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Transitioning to Event Sourcing, part 6: store events

by Julien on November 6th, 2011

Une version française de ce billet est disponible ici.

Overview

All the hard work is behind now. The most crucial part missing for going event sourced is actually to store the events, which is quite trivial.

Benefits

Log

At this stage, we are not doing a lot with the events, but storing them is giving your business a great value: complete, perfect log of what happened in the application. We’ll see in part 7 that you can derive all sorts of valuable information from that event stream.

It also provide an invaluable asset: perfect, automatic integration for whichever other application in your enterprise. By “perfect”, I mean that whatever the client application needs from yours, everything is in the event log. By listening to this log, the other application can extract whatever information they need, and also react to whatever happen. By “automatic”, I mean your team does not need to do anything special to accommodate a new integrating application. The integrating application just subscribe to your event stream, and they are extracting whatever they need themselves. Your team doe not have to add features to a web service or a rest api to give access to something the other team would need.

I will detail a bit more how you can achieve that from the event log in the last post of this series.

Implementation

What changed

We’ve added a crucial new component in the infrastructure:

The aggregates

In order to deal with concurrency, we have added a small property in aggregates:

public interface IAggregateRoot
{
    Guid Id { get; }
    IEnumerable<IEvent> UncommitedEvents { get; }
    int Version { get; } // New!
}

The event store

The event store is the component that will be responsible for storing events:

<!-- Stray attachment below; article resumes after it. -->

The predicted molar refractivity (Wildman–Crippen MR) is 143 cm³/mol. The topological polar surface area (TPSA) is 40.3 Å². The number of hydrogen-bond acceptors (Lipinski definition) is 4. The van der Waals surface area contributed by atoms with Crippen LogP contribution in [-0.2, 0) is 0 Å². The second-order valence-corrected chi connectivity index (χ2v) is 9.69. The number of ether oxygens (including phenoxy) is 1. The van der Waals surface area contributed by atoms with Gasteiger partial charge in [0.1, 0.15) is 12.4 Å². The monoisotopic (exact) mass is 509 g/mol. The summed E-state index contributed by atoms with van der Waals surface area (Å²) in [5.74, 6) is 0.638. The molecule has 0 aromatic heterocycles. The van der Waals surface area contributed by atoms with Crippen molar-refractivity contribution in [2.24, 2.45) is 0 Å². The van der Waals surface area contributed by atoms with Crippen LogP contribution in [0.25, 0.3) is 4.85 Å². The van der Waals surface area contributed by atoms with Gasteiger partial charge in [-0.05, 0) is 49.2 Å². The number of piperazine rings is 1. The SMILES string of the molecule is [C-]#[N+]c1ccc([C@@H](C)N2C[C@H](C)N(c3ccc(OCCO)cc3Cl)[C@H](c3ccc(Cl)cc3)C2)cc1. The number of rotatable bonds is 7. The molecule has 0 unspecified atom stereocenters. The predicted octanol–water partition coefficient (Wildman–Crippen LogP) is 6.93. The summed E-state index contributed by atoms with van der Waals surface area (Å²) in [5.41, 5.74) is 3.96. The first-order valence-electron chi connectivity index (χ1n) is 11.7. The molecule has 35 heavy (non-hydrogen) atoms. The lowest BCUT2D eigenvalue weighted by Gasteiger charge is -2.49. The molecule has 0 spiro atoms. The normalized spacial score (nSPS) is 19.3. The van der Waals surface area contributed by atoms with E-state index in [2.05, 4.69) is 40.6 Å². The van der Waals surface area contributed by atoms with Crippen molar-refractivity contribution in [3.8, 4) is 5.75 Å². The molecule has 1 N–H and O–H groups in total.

public interface IEventStore
{
    void PersistUncommitedEvents(IAggregateRoot aggregate);
}

The implementation is pretty straightforward. I chose to store the events in an “Events” table in SQL. Each row will contain all the events emitted during one commit for a given aggregate. Concurrency is achieved by adding a unique constraint on the aggregate id and the version. If you break this constraint when committing, it means that an other command raced you while your where processing this one. I borrowed this technique from Jonathan Oliver’s Event Store.

public void PersistUncommitedEvents(IAggregateRoot aggregate)
{
    try
    {
        persistenceManager.ExecuteNonQuery(
            "INSERT INTO [Events] (Id, aggregate_id, version, data) VALUES (@Id, @AggregateId, @Version, @Data)",
            new
            {
                Id = Guid.NewGuid(),
                Version = aggregate.Version + 1,
                AggregateId = aggregate.Id,
                Data = Serialize(aggregate.UncommitedEvents)
            });
    }
    catch (SqlException se)
    {
        // Thanks Jonathan Oliver's CQRS Event Store
        if (se.Number == UniqueKeyViolation) throw new ConcurrencyException();
        throw;